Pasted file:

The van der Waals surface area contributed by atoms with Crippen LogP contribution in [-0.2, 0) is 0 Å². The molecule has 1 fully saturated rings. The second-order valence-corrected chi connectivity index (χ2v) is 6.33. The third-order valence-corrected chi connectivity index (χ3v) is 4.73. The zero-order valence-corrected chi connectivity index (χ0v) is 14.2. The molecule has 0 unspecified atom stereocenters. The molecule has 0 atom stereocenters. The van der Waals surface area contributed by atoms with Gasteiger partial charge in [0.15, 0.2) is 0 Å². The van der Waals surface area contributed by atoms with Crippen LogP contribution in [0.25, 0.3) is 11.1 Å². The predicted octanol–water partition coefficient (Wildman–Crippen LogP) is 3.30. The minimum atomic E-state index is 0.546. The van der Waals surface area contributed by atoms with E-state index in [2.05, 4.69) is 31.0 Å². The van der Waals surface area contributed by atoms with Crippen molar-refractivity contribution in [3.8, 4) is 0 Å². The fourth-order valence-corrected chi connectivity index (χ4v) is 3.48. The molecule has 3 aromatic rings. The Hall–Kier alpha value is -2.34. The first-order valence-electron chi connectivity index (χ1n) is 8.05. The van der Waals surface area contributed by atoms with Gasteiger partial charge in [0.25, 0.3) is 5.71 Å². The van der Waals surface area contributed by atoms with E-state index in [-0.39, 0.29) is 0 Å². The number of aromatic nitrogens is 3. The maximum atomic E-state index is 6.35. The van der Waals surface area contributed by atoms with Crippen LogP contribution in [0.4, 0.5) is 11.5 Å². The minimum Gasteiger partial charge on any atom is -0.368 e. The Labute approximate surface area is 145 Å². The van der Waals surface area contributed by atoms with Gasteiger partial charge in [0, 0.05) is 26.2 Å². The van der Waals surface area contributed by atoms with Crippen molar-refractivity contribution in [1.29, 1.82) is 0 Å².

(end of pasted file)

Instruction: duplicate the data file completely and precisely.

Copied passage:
The van der Waals surface area contributed by atoms with Crippen LogP contribution in [-0.2, 0) is 0 Å². The molecule has 1 fully saturated rings. The second-order valence-corrected chi connectivity index (χ2v) is 6.33. The third-order valence-corrected chi connectivity index (χ3v) is 4.73. The zero-order valence-corrected chi connectivity index (χ0v) is 14.2. The molecule has 0 unspecified atom stereocenters. The molecule has 0 atom stereocenters. The van der Waals surface area contributed by atoms with Gasteiger partial charge in [0.15, 0.2) is 0 Å². The van der Waals surface area contributed by atoms with Crippen LogP contribution in [0.25, 0.3) is 11.1 Å². The predicted octanol–water partition coefficient (Wildman–Crippen LogP) is 3.30. The minimum atomic E-state index is 0.546. The van der Waals surface area contributed by atoms with E-state index in [2.05, 4.69) is 31.0 Å². The van der Waals surface area contributed by atoms with Crippen molar-refractivity contribution in [3.8, 4) is 0 Å². The fourth-order valence-corrected chi connectivity index (χ4v) is 3.48. The molecule has 3 aromatic rings. The Hall–Kier alpha value is -2.34. The first-order valence-electron chi connectivity index (χ1n) is 8.05. The van der Waals surface area contributed by atoms with Gasteiger partial charge in [0.25, 0.3) is 5.71 Å². The van der Waals surface area contributed by atoms with E-state index in [-0.39, 0.29) is 0 Å². The number of aromatic nitrogens is 3. The maximum atomic E-state index is 6.35. The van der Waals surface area contributed by atoms with Crippen LogP contribution in [0.4, 0.5) is 11.5 Å². The minimum Gasteiger partial charge on any atom is -0.368 e. The Labute approximate surface area is 145 Å². The van der Waals surface area contributed by atoms with Gasteiger partial charge in [0, 0.05) is 26.2 Å². The van der Waals surface area contributed by atoms with Crippen molar-refractivity contribution in [1.29, 1.82) is 0 Å².